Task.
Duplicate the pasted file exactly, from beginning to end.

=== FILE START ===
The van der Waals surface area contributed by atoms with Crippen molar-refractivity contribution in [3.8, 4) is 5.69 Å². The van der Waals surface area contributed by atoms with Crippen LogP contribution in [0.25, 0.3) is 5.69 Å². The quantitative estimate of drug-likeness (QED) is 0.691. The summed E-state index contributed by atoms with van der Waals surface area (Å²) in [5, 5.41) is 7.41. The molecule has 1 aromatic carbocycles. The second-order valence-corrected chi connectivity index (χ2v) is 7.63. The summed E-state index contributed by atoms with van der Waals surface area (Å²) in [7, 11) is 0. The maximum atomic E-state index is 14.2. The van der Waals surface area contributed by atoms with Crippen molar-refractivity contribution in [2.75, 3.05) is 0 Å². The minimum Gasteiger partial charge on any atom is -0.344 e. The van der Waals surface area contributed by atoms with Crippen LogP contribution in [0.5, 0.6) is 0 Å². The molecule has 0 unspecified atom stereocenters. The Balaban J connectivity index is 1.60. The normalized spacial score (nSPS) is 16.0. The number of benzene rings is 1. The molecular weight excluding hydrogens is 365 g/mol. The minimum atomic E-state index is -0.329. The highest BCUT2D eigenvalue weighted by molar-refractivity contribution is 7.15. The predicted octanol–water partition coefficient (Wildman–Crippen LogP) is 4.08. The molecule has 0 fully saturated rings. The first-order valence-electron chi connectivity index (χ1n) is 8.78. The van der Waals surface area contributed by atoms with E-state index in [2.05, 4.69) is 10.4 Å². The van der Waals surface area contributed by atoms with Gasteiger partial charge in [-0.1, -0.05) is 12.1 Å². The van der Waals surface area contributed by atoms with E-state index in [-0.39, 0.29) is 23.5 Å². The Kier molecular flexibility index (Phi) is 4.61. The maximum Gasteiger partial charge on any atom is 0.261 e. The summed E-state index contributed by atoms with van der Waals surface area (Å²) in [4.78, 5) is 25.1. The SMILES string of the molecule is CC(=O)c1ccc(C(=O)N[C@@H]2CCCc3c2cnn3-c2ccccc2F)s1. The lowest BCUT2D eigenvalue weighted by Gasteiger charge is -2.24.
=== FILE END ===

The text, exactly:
The van der Waals surface area contributed by atoms with Crippen molar-refractivity contribution in [3.8, 4) is 5.69 Å². The van der Waals surface area contributed by atoms with Crippen LogP contribution in [0.25, 0.3) is 5.69 Å². The quantitative estimate of drug-likeness (QED) is 0.691. The summed E-state index contributed by atoms with van der Waals surface area (Å²) in [5, 5.41) is 7.41. The molecule has 1 aromatic carbocycles. The second-order valence-corrected chi connectivity index (χ2v) is 7.63. The summed E-state index contributed by atoms with van der Waals surface area (Å²) in [7, 11) is 0. The maximum atomic E-state index is 14.2. The van der Waals surface area contributed by atoms with Crippen molar-refractivity contribution in [2.75, 3.05) is 0 Å². The minimum Gasteiger partial charge on any atom is -0.344 e. The van der Waals surface area contributed by atoms with Crippen LogP contribution in [0.5, 0.6) is 0 Å². The molecule has 0 unspecified atom stereocenters. The Balaban J connectivity index is 1.60. The normalized spacial score (nSPS) is 16.0. The number of benzene rings is 1. The molecular weight excluding hydrogens is 365 g/mol. The minimum atomic E-state index is -0.329. The highest BCUT2D eigenvalue weighted by molar-refractivity contribution is 7.15. The predicted octanol–water partition coefficient (Wildman–Crippen LogP) is 4.08. The molecule has 0 fully saturated rings. The first-order valence-electron chi connectivity index (χ1n) is 8.78. The van der Waals surface area contributed by atoms with E-state index in [2.05, 4.69) is 10.4 Å². The van der Waals surface area contributed by atoms with Gasteiger partial charge in [-0.1, -0.05) is 12.1 Å². The van der Waals surface area contributed by atoms with E-state index in [-0.39, 0.29) is 23.5 Å². The Kier molecular flexibility index (Phi) is 4.61. The maximum Gasteiger partial charge on any atom is 0.261 e. The summed E-state index contributed by atoms with van der Waals surface area (Å²) in [4.78, 5) is 25.1. The SMILES string of the molecule is CC(=O)c1ccc(C(=O)N[C@@H]2CCCc3c2cnn3-c2ccccc2F)s1. The lowest BCUT2D eigenvalue weighted by Gasteiger charge is -2.24.